Title South Asia’s Hotspots
Subtitle The Impacts of Temperature and Precipitation Changes on Living Standards
Author Muthukumara Mani, Sushenjit Bandyopadhyay, Shun Chonabayashi, Anil Markandya, Thomas Mosier
ISBN 9781464811555
List price USD 35.00
Price outside India Available on Request
Original price
Binding Paperback
No of pages 124
Book size 197 x 267 mm
Publishing year 2018
Original publisher The World Bank
Published in India by .
Exclusive distributors Viva Books Private Limited
Sales territory India, Sri Lanka, Bangladesh, Pakistan, Nepal, .
Status New Arrival
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South Asia is highly vulnerable to climate change. Average temperatures have been rising throughout the region, and rainfall has become more erratic. These changes are projected to continue accruing over the coming decades.

South Asia’s Hotspots: The Impact of Temperature and Precipitation Changes on Living Standards is the first book of its kind to provide granular spatial analysis of the long-term impacts of changes in average temperature and precipitation on one of the world’s poorest regions.

South Asia’s Hotspots finds that higher temperatures and shifting precipitation patterns will reduce living standards in communities across South Asia—locations that the book terms “hotspots.” More than 800 million people in South Asia currently live in communities that are projected to become hotspots under a carbon-intensive climate scenario. Global action to reduce greenhouse gas emissions will reduce the severity of hotspots.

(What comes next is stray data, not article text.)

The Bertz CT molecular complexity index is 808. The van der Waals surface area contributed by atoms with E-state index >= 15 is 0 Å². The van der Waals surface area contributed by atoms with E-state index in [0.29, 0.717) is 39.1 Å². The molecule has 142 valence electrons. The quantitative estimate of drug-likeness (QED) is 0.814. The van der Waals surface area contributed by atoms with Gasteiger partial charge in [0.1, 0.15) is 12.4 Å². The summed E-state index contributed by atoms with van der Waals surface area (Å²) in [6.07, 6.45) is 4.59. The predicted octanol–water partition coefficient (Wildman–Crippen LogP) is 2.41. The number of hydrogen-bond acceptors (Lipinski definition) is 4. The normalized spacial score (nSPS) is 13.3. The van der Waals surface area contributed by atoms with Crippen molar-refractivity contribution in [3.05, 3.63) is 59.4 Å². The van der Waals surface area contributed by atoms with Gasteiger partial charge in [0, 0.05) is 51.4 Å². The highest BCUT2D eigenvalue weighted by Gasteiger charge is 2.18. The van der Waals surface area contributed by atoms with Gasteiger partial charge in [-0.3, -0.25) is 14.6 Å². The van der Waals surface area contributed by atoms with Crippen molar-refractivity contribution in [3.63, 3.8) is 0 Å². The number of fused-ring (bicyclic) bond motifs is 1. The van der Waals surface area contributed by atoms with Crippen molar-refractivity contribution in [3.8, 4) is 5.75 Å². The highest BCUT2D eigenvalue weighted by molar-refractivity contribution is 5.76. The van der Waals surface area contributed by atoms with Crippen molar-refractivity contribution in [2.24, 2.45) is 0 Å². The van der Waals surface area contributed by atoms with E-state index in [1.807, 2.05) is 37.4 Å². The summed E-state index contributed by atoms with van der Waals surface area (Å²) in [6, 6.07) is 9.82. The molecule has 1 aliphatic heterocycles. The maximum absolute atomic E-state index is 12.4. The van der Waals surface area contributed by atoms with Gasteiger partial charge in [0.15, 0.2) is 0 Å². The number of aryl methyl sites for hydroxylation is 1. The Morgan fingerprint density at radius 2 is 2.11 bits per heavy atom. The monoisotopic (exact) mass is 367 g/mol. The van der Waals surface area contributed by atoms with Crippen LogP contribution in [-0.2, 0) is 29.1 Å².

Diverse and robust development is the best overall prescription to help people in hotspots. The book also suggests actions tailored to each country in the region—such as increasing employment in nonagricultural sectors, improving educational attainment, and expanding access to electricity— that would offset the declines in living standards associated with hotspots.

South Asia’s Hotspots complements previous studies detailing the impacts of sea-level rise and extreme events on the people of South Asia. Together, these bodies of work create a sound analytical basis for investing in targeted policies and actions to build climate resilience throughout the region.


The Book at a Glance



About the Authors


Overview • A Vulnerable Region • Climate Change and Living Standards • Climate Modeling and Effects • Hotspots • Toward Greater Resilience • References

Chapter 1: A Vulnerable Region • Progress So Far • A Road Map for Climate-Resilient Development • Note • References

Chapter 2: Increasingly Hot • Highly Diverse Climate • Unambiguous Historic Temperature Increases • Projecting Future Climate • Selecting Appropriate Climate Models • South Asia Continues to Get Hotter • References

Chapter 3: Climate and Living Standards • Accumulated Knowledge • Analytical Framework • Data Sources • Two Methodological Challenges • Control Variable Selection • Absorbed Climate Effects • Temperature Inflection Points • National-Level Empirical Findings • Dealing with Uncertainty • Notes • References

Chapter 4: Mapping Hotspots • What Is a Hotspot? • The Carbon-Intensive Scenario Leads to More Severe Hotspots • Hotspots Tend to Have Less Infrastructure and Services • The Most Vulnerable Households • Country Hotspots • References

Chapter 5: Toward Greater Resilience • Money Worth Spending • Reducing Hotspots in Vulnerable Communities and Vulnerable Households • Policy Agenda • Note • References

Appendix A: Methodology for Policy Cobenefits

Appendix B: Supplementary Tables

Appendix C: Supplementary Maps

Appendix D: Climate Model Selection

Appendix E: Calculating Gross Domestic Product Based on Shared Socioeconomic Pathways and Hotspots Results

About the Authors: